Over the course of Black History Month 2018, black women will be discussing the women who inspired them on stylist.co.uk. Here, Women’s March organiser Dr Shola Mos-Shogbamimu pays tribute to Wangarĩ Muta Maathai, the first African woman to receive the Nobel Peace Prize.
Wangarĩ Muta Maathai was a woman of many firsts. She was the first African woman to receive the Nobel Peace Prize; the first female scholar from East and Central Africa to have a doctorate degree (in biology); and the first female professor ever in her home country of Kenya. A mother of three, she was a political and environmental activist; a total badass and trailblazer.
Maathai was born on 1 April 1940 in Kenya – at the time a British colony – to a family of farmers from the Kikuyu tribe. A bright student, she earned a scholarship and was educated in the United States at Mount St. Scholastica (now Benedictine College), the University of Pittsburgh, and the University of Nairobi in Kenya.
In 1977, Maathai founded the Green Belt Movement, a non-governmental organisation focused on the planting of trees, environmental conservation and women’s rights. She saw tree-planting as part of a broader social and political movement that also focused on democracy, gender equality and international solidarity. Her grassroots campaign introduced Kenyan women to the mindset of thinking ecologically, and inspired them to plant trees in their local environments.
Maathai’s mission – to build green belts around towns and villages that would empower and be managed by women – established a turning point for women’s rights in Kenya. According to public records, her husband divorced her two years after she launched the Green Belt Movement, complaining that she was “too educated” and “too strong-minded for a woman”, and that he was “unable to control her”.
She played an active part in the struggle for democracy in Kenya and challenged the deforestation that threatened the agricultural population’s means of subsistence. She fought against the authoritarian rule of Kenyan President Daniel Arap Moi and protested building projects in Nairobi’s parks, something that resulted in her being arrested many times.
In later life, Maathai became a prominent figure in Kenyan politics. She was elected to the Kenyan parliament with an overwhelming 98% of the vote in 2002, and subsequently became Assistant Minister for Environment, Natural Resources and Wildlife of Kenya.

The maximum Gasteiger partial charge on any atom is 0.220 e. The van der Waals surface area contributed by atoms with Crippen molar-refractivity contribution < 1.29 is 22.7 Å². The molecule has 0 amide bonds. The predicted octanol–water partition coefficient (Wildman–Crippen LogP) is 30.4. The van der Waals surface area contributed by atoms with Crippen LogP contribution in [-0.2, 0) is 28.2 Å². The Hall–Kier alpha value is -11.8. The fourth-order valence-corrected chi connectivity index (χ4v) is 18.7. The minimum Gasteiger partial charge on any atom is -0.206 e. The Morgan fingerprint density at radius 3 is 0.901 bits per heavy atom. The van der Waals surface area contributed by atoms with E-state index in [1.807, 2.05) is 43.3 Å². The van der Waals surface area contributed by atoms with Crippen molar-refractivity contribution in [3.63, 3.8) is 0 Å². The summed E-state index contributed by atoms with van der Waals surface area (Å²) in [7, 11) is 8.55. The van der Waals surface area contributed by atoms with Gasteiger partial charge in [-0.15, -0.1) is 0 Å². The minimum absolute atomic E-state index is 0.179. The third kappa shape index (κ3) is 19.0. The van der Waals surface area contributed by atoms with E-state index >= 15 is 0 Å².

Over the years, Maathai’s Green Belt Movement spread to other African countries and contributed to the planting of over 30 million trees, which improved access to water and fuel and helped curb erosion. In 2004, she was appointed a Nobel Laureate for Sustainable Development, Democracy and Peace – the first African woman ever to win the Nobel Peace Prize. The Nobel Committee described her as someone who “thinks globally and acts locally”, aptly articulating why she was a trailblazer.
Maathai died in September 2011, and today she is internationally recognised for her resolute and unflinching dedication to democracy, human rights and environmental conservation. She left an enduring legacy in Africa which shaped how ecology on the continent is perceived today, and she mobilised African women with a view to working towards sustainable development. She is one of Africa’s most important ecologists, and a role model and inspiration for millions of women and young girls.
As a political and women’s rights activist myself, I am inspired by the selflessness of Maathai’s journey: how she triumphed against the odds, and how her activism served a purpose that she herself defined. Before she came along, the idea of stopping deforestation was new – but she was able to inspire communities and then entire countries to adopt her initiative to plant trees.
She bore the scars of the injuries she sustained for her activism, and in winning the Nobel peace prize in 2004, she opened the gates for other African women to follow. I am in awe and very proud of Wangarĩ Muta Maathai.
Stylist’s Visible Women campaign is dedicated to raising awareness of women who’ve made a difference, celebrating their success, and empowering future generations to follow their lead. See more from Visible Women here.
Images: Getty Images